They tried to solve the situation somewhat be allowed blacksmiths to craft unique itens too (Altough of course, this is insanely hard...), but again, the players done something unexpected: several of them started to grind until they could spam unique itens, the result is now that ALL gear is undervaluated and the economy is screwed :/

Once I noticed that many players doing the "chanpion spawns" (a boss) just done t for the sake of doing, many just killed the boss (rather easily) and just threw away the reward, plainly because the reward is useless... (with the reward you can buy a big house in the game, but everyone already has a big house... currently the only thing that are valuable in the game is land, because since everyone has a house, land is lacking... I think that Linden Labs and their Second Life learned something from that :P)

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About the Abandoned Character Idea:
It really is an interesting idea and I haven't seen it in any of the games I've played yet. I think that punishing (not in the sense that you have done something wrong, btw) or giving players a reason to stay on the game that is a much more profitable reason than not playing that game besides being an inactive character such as you've said, could potentially be an ingredient for making the game much more addictive, but it could also be a something that turns them off as well.

About Inflation:
The thing about the economy of MMOs is that currency & resources comes from the monster spawns themselves (gold drops or the selling of its butchered body parts), as well as the regular resource spawns (such as trees or mines, if applicable), to which we all know both spawn at a constant rate and quite rapidly. If one is asking how to represent the economy of MMOs so to make it perhaps a bit more based on reality, then one is probably also asking in essence, how to make the monster spawns more based on reality as well. I think one of the ways to implement an economy based more on reality is to make it so that the rate of monster spawning is proportional to the number of characters that are in a server - if there is a decrease in characters joined/created on a server, monsters/plants would have more cases of "infertility" in their spawning, and if there is an increase, monsters/plants would be more frisky, spawn more plentiful. So, rather than have the world's resources spawn at a constant rate like what we have in most MMOs right now, or even have the world's resources be a constant number like what EVE did before they changed the idea (to which didn't account for the factor of character-creation growth), you would have the world's resources-to-characters actual ratio be a constant number. So this idea would create the illusion of a limited world, which takes into account of the players' own character "spawn" rate.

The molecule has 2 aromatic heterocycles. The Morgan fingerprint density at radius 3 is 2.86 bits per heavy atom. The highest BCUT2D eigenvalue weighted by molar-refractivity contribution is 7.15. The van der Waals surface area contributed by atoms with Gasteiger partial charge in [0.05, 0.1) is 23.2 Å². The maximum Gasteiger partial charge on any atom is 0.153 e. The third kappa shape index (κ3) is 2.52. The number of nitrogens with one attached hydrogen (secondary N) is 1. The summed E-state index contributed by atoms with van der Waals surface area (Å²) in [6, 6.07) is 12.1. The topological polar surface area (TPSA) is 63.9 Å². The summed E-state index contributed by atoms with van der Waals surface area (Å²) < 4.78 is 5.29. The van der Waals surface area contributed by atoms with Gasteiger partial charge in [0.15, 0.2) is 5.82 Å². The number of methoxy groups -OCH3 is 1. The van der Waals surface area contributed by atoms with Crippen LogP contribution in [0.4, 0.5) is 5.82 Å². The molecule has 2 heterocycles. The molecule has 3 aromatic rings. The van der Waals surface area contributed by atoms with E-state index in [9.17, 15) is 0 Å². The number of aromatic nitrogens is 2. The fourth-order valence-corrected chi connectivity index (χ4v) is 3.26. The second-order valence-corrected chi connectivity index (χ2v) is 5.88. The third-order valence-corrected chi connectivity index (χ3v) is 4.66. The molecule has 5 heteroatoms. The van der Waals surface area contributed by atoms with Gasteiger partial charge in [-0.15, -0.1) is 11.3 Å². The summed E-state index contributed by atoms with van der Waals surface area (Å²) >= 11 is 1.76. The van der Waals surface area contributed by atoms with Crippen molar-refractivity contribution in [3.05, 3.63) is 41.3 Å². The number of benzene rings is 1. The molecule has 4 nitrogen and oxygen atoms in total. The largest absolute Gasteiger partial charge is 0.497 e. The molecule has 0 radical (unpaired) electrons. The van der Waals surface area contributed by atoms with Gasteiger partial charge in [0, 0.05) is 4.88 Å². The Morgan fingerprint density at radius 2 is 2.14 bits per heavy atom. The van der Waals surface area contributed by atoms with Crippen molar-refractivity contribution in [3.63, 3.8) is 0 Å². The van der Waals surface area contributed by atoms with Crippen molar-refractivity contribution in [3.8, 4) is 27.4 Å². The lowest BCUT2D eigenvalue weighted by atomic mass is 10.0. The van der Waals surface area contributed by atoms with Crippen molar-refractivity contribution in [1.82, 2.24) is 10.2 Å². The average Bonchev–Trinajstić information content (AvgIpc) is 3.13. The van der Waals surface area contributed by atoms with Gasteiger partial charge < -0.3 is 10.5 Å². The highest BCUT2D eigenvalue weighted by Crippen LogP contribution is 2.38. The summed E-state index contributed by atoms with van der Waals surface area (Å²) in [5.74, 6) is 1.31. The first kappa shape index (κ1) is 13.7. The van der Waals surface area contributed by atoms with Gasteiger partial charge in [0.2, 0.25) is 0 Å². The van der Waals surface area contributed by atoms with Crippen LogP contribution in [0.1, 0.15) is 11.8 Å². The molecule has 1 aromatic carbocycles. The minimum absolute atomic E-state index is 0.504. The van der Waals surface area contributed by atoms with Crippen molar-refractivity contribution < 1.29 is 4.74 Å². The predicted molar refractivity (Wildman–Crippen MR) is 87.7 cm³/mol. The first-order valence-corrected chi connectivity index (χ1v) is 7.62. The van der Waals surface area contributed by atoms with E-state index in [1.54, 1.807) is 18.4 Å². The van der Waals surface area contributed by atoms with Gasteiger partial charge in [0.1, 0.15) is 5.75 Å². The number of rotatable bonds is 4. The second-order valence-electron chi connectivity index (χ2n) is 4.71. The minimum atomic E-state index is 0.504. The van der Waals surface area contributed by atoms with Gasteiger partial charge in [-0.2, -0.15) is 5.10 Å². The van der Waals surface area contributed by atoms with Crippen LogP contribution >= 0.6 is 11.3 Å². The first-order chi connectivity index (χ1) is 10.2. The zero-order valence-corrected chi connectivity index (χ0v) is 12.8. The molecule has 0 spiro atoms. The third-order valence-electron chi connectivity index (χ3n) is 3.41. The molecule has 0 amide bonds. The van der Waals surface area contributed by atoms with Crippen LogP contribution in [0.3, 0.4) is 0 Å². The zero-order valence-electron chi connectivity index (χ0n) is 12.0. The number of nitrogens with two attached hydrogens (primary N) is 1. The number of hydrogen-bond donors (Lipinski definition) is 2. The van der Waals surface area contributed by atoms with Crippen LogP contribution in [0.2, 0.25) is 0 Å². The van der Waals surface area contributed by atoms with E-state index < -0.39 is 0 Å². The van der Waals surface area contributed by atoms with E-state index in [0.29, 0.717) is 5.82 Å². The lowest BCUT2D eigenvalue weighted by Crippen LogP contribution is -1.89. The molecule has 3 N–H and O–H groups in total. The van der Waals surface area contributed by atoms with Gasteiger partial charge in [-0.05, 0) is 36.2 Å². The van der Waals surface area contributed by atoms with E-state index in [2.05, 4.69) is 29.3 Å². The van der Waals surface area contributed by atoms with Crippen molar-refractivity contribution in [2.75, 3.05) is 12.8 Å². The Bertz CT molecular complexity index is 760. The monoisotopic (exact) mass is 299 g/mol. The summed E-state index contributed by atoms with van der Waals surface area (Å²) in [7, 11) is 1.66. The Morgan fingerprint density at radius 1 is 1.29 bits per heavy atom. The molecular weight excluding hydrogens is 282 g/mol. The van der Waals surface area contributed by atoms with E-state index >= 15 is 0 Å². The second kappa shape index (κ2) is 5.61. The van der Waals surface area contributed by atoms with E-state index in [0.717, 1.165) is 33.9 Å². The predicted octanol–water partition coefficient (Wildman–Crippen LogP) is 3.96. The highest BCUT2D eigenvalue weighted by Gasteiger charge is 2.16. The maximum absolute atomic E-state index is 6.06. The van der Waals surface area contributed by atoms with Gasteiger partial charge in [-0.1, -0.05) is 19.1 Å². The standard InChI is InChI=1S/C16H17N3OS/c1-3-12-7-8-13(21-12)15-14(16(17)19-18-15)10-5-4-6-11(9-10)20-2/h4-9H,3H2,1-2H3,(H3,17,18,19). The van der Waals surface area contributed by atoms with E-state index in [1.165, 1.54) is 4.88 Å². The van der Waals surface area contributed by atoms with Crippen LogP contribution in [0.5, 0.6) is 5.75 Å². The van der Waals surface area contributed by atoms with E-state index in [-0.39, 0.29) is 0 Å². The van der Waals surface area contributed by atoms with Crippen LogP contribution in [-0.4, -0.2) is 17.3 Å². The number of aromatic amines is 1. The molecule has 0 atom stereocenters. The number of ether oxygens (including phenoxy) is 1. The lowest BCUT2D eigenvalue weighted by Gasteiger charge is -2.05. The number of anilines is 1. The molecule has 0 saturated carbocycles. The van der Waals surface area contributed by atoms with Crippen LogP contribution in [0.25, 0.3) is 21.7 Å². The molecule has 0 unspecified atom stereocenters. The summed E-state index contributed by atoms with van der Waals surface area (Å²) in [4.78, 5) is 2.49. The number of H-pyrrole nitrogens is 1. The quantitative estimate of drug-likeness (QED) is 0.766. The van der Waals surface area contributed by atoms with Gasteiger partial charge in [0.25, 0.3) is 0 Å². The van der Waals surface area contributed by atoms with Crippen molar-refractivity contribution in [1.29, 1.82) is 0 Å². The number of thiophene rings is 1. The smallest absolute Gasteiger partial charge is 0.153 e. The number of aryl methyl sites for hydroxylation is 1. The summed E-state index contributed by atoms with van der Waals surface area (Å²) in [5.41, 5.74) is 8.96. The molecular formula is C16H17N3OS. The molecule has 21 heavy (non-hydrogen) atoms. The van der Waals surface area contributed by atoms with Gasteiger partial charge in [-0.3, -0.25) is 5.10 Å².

A limited world sort of handles itself in that things that have been harvested too many times will experience a decrease in value (law of supply & demand). So if you were to implement an illusionary limited world, in this you could also implement some sort of dynamic monster-value system that has its worth (drops & stuff) be dependent on its population. So when a type of monster has been harvested too many times and its population begins to dwindle (rate of players harvesting them > rate of their own growth/spawning), the price/worth on them might become cheaper in the market and thus might motivate players to stay away from them and hack at other newer and untapped monsters/resources. So it sort of balances out in that the monsters will then grow back, the products that it dropped become rare again, and players will be more motivated to go after them again.

This leads to the question of what to make the ratio constant as? This is sort of like asking how big do you want your world to be, how dense do you want the monsters' populations to be on your world, how often do you want the players to return to homebase/vendor from hunting (on average), how long do you want the players to hunt in a particular area (on average), what is X item's default cost, all at once.

You could also have it so that certain monster types spawn less rapidly than others and thus have much more value to them (making them drop much more gold/have parts that are much more rare) which could apply to bosses or mini-bosses. You could also have certain monster types spawn more often than the ratio constant, to which would be like rabbits, plentiful, common, and lower in value because of that.

Now I have no clue what would actually happen if this were to be implemented in a MMO.

[Edited by - Tangireon on May 24, 2008 10:41:37 PM]

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I have a counter question to this: Is it fair to the rest of the people playing that they're denied access to valuable/limited game assets?

No it is not, but that is not how the current system is. If it si not fair to punish players for not playing and it is not fair to deny access to resources, then the system must not punish players for not playing and not deny them aceess to resources.

If you are designing your system to be fair, then if it has either (or both) of these then it can't be considdered fair.